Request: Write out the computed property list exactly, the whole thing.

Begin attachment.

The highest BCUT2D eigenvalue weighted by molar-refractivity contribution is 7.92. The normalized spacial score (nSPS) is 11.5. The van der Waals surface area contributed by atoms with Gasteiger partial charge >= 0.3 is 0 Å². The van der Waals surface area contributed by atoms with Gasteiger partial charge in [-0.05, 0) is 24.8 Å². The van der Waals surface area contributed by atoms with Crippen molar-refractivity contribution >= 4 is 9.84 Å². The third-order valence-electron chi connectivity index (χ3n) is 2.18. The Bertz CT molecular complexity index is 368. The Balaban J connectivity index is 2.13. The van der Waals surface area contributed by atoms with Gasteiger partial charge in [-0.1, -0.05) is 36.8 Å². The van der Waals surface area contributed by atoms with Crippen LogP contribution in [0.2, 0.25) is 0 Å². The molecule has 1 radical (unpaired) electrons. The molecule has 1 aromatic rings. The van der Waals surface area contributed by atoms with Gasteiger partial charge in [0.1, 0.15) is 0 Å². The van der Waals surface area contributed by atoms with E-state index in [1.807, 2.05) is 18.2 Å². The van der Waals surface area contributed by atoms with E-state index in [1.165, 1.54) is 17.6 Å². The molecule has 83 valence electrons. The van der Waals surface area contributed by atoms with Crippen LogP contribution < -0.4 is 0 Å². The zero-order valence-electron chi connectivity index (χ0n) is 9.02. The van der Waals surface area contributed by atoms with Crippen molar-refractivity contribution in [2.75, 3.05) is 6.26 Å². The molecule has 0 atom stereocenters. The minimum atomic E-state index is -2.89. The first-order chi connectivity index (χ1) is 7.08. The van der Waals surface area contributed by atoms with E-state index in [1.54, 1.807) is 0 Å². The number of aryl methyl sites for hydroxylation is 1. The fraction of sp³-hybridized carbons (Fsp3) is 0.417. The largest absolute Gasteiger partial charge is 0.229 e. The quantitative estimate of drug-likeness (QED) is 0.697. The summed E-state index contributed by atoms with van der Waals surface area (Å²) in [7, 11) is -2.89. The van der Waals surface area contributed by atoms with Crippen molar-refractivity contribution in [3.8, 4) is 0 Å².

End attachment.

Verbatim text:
The highest BCUT2D eigenvalue weighted by molar-refractivity contribution is 7.92. The normalized spacial score (nSPS) is 11.5. The van der Waals surface area contributed by atoms with Gasteiger partial charge >= 0.3 is 0 Å². The van der Waals surface area contributed by atoms with Gasteiger partial charge in [-0.05, 0) is 24.8 Å². The van der Waals surface area contributed by atoms with Crippen molar-refractivity contribution >= 4 is 9.84 Å². The third-order valence-electron chi connectivity index (χ3n) is 2.18. The Bertz CT molecular complexity index is 368. The Balaban J connectivity index is 2.13. The van der Waals surface area contributed by atoms with Gasteiger partial charge in [-0.1, -0.05) is 36.8 Å². The van der Waals surface area contributed by atoms with Crippen LogP contribution in [0.2, 0.25) is 0 Å². The molecule has 1 radical (unpaired) electrons. The molecule has 1 aromatic rings. The van der Waals surface area contributed by atoms with Gasteiger partial charge in [0.1, 0.15) is 0 Å². The van der Waals surface area contributed by atoms with E-state index in [1.807, 2.05) is 18.2 Å². The van der Waals surface area contributed by atoms with E-state index in [1.165, 1.54) is 17.6 Å². The molecule has 83 valence electrons. The van der Waals surface area contributed by atoms with Crippen LogP contribution < -0.4 is 0 Å². The zero-order valence-electron chi connectivity index (χ0n) is 9.02. The van der Waals surface area contributed by atoms with Crippen molar-refractivity contribution in [2.75, 3.05) is 6.26 Å². The molecule has 0 atom stereocenters. The minimum atomic E-state index is -2.89. The first-order chi connectivity index (χ1) is 7.08. The van der Waals surface area contributed by atoms with E-state index in [1.54, 1.807) is 0 Å². The number of aryl methyl sites for hydroxylation is 1. The fraction of sp³-hybridized carbons (Fsp3) is 0.417. The largest absolute Gasteiger partial charge is 0.229 e. The quantitative estimate of drug-likeness (QED) is 0.697. The summed E-state index contributed by atoms with van der Waals surface area (Å²) in [7, 11) is -2.89. The van der Waals surface area contributed by atoms with Crippen molar-refractivity contribution in [3.8, 4) is 0 Å².